A creation by our friend Gabriel Martzloff

> Build a community

You need to keep it fun. I see interacting with those who follow us as a privilege, not a chore. They trust us enough to hang out on our page, I intend to keep that up.

Today, our Google+ page has +2,000 and 292 followers. I am really happy of those numbers, those are people enjoying creations from great artists. Among our followers, there’s almost no one we know – a mere 14 people – which is brilliant: all those people are interested enough to follow what we share.

I’m often thinking about Seth Godin saying the 3 elements of success are Patience: “The shortest way to go where you want to go is often the long road”, Bravery “The easy and safe path are already taken” and Generosity: “No one cares what’s in it for you (as a leader). (Successful people) care about the community, pay into the community are building a tribe not because it’s good for them but because it’s good for the community.” (video source here)

It’s critical to have a simple value proposition and stick to it: “we share art we like” for us. They are many other ways and techniques that could help us kickstart our growth even further, but I wish to remain focus and shoot for a healthy and happy community. Some people running Google+ Pages out there have a rogue approach, and that’s not cool for me (cross posting the same image many times over in different communities).

Amaury and I share one post per day through Bufferapp (a great app), I also post 2-3 times a day on community, my workload is about 2 hours per week and I am loving it. I do make sure that – whatever happens – our posts get through EVERYDAY. When I went away to sail across the atlantic in December last year – 24 days offline – we were still up and posting.

Since this is a “side project”, we wish to keep doing what we love, as a consequence grow our follower base and learn and see what makes most sense then.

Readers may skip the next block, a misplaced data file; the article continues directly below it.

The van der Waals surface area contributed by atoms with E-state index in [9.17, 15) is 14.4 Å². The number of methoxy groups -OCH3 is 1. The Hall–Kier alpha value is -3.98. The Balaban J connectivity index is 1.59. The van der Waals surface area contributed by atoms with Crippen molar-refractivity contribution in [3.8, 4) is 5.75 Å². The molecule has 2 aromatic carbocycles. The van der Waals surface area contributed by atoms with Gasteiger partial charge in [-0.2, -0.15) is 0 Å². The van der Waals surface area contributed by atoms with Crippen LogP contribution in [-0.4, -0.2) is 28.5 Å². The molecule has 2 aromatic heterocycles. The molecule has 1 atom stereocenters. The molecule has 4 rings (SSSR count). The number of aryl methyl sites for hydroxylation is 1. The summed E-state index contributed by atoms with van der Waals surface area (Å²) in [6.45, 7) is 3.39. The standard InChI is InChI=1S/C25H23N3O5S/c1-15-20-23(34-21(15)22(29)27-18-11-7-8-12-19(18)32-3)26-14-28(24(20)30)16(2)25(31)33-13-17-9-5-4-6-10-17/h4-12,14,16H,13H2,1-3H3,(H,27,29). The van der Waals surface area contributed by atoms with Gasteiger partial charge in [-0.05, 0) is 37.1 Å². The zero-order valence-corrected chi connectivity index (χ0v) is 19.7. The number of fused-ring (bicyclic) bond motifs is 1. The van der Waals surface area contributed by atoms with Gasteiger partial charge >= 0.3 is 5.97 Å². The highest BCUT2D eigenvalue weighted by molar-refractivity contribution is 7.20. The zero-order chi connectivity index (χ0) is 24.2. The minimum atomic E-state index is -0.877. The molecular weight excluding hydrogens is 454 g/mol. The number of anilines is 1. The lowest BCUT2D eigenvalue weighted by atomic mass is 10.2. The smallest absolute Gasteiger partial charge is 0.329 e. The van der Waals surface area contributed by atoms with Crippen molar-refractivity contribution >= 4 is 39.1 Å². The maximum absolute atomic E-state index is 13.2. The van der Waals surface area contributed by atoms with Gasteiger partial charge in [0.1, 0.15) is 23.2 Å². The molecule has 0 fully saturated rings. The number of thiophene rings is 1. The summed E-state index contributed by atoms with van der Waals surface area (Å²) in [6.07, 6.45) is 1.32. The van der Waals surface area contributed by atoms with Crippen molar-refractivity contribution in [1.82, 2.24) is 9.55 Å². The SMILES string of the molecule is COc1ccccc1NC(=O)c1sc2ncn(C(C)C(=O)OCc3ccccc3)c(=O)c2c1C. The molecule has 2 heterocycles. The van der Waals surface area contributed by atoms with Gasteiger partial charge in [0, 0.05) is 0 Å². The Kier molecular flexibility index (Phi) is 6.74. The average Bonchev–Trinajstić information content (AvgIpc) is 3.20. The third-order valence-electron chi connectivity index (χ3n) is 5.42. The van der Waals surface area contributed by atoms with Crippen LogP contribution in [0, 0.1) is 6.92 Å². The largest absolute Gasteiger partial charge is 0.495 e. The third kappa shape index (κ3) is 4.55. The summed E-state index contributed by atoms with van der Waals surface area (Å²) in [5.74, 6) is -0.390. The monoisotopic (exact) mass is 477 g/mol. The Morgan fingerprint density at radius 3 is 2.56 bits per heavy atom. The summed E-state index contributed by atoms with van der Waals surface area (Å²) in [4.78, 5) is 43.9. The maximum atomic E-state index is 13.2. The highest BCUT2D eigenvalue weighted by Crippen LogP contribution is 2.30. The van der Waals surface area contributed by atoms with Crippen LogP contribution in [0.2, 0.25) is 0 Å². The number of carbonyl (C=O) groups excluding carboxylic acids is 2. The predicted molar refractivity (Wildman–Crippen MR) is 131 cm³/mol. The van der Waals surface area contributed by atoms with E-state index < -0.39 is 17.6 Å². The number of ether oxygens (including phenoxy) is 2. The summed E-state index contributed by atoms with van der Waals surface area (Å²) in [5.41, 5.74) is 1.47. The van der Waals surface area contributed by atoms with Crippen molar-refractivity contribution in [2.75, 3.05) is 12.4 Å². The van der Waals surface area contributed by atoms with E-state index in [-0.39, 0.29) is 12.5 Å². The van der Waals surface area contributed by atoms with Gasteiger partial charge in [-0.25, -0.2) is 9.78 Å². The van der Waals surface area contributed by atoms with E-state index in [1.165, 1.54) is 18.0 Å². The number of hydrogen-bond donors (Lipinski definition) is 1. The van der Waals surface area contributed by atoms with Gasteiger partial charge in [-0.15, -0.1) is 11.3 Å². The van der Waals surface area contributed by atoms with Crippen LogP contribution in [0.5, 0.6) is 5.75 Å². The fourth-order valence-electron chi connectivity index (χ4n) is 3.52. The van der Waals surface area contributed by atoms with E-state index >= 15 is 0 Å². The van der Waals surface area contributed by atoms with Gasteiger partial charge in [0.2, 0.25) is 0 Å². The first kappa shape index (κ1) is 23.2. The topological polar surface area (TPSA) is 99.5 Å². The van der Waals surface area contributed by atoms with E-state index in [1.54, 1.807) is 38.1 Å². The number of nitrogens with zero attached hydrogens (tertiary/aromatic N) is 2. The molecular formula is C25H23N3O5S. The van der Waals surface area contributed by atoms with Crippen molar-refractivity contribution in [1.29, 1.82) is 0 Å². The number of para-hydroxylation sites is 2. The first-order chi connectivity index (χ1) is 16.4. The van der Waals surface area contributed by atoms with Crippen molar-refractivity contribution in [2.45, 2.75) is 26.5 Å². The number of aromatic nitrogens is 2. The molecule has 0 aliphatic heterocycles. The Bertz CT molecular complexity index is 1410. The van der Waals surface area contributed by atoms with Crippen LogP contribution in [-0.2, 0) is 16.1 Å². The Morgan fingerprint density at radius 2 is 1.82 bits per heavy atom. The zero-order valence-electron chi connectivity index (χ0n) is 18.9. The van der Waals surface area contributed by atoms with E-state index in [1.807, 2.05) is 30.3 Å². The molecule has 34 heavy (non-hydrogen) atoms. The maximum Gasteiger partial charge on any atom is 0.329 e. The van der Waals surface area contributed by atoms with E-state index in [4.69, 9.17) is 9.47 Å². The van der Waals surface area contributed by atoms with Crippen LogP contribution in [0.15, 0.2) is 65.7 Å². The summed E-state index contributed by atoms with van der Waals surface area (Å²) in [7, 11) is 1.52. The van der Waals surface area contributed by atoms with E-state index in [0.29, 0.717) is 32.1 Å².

> Expectations

It seems that most things in life revolve around our own expectations. Many feelings we experience come from the gap between what we expected and what we really have.

As long as Amaury and myself are happy with the project, I consider it’s a success, so for any additional person following us it’s an amazing success! At an incremental rate, we’re looking at minimum “+7,000” by the end of the year, which is quite cool.

We’ll shorty start experimenting on Twitter, Facebook, Instagram and tumblr thanks for our webmaster Olivier.

> Er, why do you use Google+ for that project?

– Facebook has the “friend and family” syndrome. People will like your page because they like you and want to support you, it makes for a jolly fanbase, but then what? I’d rather find perfect strangers interested in what I share rather than “sympathy” likes.

– Facebook heavily filters what Facebook Pages are sharing. Just like when you publish a status, if you have 500 friends, 10% might get to see it. If it’s popular (liked), more will see it. That sucks, without mentioning huge “click farms” in developing countries offering to sell you Like through Facebook or other platforms.

– Google+ is much more visual as a media than Facebook, which is use for image sharing. Pinterest is quite cool too,

Also, Google+ gathers large communities of involved strangers gathered around a particular interest. Few years ago, I started what is today Google+ largest community on public speaking. Some communities, such as the Street Art photographers allows you to tap in a community of 115,000+ photo fans, that’s huge!